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  • Writer's pictureDr Parul Chopra Buttan

The "Complete" Family

I've been caring for a lot of women in their second pregnancies currently. Often, at the second delivery, I hear sighs, usually from well-meaning relatives, "Oh! Had it been a boy, their family would've become complete!" or "Wow! It's a girl! Family complete ho gayi!".

I have a serious issue with this statement. What does it really mean? Does it imply that when they welcomed their first child, a boy or a girl, their family was somehow incomplete? Waiting to complete when a second child of the other gender arrives? Why then, with two children alone, is the family complete? As the girl child doesn't have a sister & the boy doesn't have a brother, I find the two-child (one of each gender) concept equally incomplete!

I am the eldest of three siblings and have a younger sister & a younger brother. I couldn't think of a more fulfilled scenario and often pitied my friends who didn't have a 'real' brother or sister to boast of! Till one fine day at school, I saw my friend's elder brother demonstrate his protectiveness by shooing away a classmate who was bullying his kid sister. 8 years old & I felt such a pang of need for an elder protective sibling. What was worse was I could ask mom for more younger siblings (though I know how that would've been responded to!! :)), but how could I get myself elder siblings now?!

Ah, the tragedies of being first born!! I looked to my close knit cousins and found my lovely bhaiyas & ḍiḍis to guide me along and somewhat satisfy the need to be the kid -sister myself. But my concept of a 'complete family' somewhat changed. So now the family was complete if you had mummy, papa, an elder sister, elder brother, younger sister and a younger brother. This picture worked for a while till the little me realised that this concept too was flawed! You see amongst those 5 children, only the middle kid's family is complete! The other 4 children are bereft of this ideal scenario!

So then I tried expanding the brood and instantly realised that the number of children then stretches to infinite and the ones on the extreme would still be left without the completeness!! I discreetly remember feeling sad for a while and wondering why does this have to be so. Why can't we have a complete family wherein everyone has their full set of elder and younger brothers and sisters? As it happens in childhood, I got over my pondering and left it at that. A sense of incompleteness and emptiness where there should've been siblings of the right birth order and gender to fulfil it!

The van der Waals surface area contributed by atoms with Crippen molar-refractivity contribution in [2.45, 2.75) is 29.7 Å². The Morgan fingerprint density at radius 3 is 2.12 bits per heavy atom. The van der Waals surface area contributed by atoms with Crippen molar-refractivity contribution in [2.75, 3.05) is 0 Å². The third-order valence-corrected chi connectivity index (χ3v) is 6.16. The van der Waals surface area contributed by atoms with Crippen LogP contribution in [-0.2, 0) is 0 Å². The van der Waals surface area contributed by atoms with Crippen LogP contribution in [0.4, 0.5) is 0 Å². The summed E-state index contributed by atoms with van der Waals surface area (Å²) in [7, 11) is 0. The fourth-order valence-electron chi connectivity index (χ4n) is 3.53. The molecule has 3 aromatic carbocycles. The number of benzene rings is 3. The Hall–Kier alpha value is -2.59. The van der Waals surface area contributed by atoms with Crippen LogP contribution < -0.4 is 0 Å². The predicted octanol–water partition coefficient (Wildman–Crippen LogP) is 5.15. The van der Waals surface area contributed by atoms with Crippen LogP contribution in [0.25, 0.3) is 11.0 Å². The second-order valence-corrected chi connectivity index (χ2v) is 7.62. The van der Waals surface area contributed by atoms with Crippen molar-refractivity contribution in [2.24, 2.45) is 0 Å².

After 15 years, as a young postgraduate obstetrician working in a busy labour room, I was witness to all sorts of emotions to babies of both sexes born at all imaginable birth orders. Birth order one to my personal record of birth order 14, yes fourteen! A common thread that ran was the squeals of delight or relief at a baby boy and a silence or worse, disappointment at a baby girl. I took this quite personally, being a girl & a growing feminist! In my immaturity, I sometimes wished that the woman who so insisted or prayed for a boy, be only blessed with baby girls! I would get particular happiness in delivering baby girls!! Even if it started as an immature response to a misguided stereotype, my happiness passionately grew as I delivered the cutest loveliest baby girls! I prayed fervently for one of my own whenever I planned to become a parent.

Growing in maturity through my senior residency, I was filled with empathy for all my expecting parents and wished they get what they want. (I wrote about my experience in an earlier post 'Kudiyan di Lohri'.) I became happier delivering the baby safely and witnessing joy on their faces if it was the sex of their choice. As a consultant, I further gained insight when a young Anesthetist told my patient on whom I was performing a caesarean, "Jo aapke liye accha hai, wahi aayega ya aayegi!" (Whatever is good for you, only shall come to you!) I learnt so much in that one statement of hers and my attachment to the sex of the baby nearly disappeared.

I am a proud parent of a daughter now. I see how she fills up the home with her unending charm! Our house truly became a home, an almost blissful abode, since she arrived. It was like every knot in relationships just opened loose. The slightest of negativity got replaced with golden light. I'm sure little boys do the same for their families. It's a quality of the new beautiful soul entering the world. How many to have is as much determined by the couple's desire as by circumstances or destiny, if you may call it.

But I would like to stick my neck out and say this. Your family is complete the moment it welcomes a soul. The moment it gives forward the love and care and protection, and begins a new legacy. So, whether you are a parent to one or two or any number of children, whether they are of the same or different sexes, whether your child is your own biologically or adopted, whether this new life is a human or a pet or an organisation or an idea - if you feel like a parent and you have something to give forward to, you are complete and so is your family!

As I was in the middle of these thoughts, I happened to have delivered a beautiful baby girl to a lovely couple who have a 3 year old daughter. It was on the day of the Sun Goddess during the auspicious navratri, her dad told me. And I haven't seen a more joyful father and a more welcoming family as I came out with their bundle of joy! Thank you, Captain Saab, for making this "complete family" myth redundant at least in some families!

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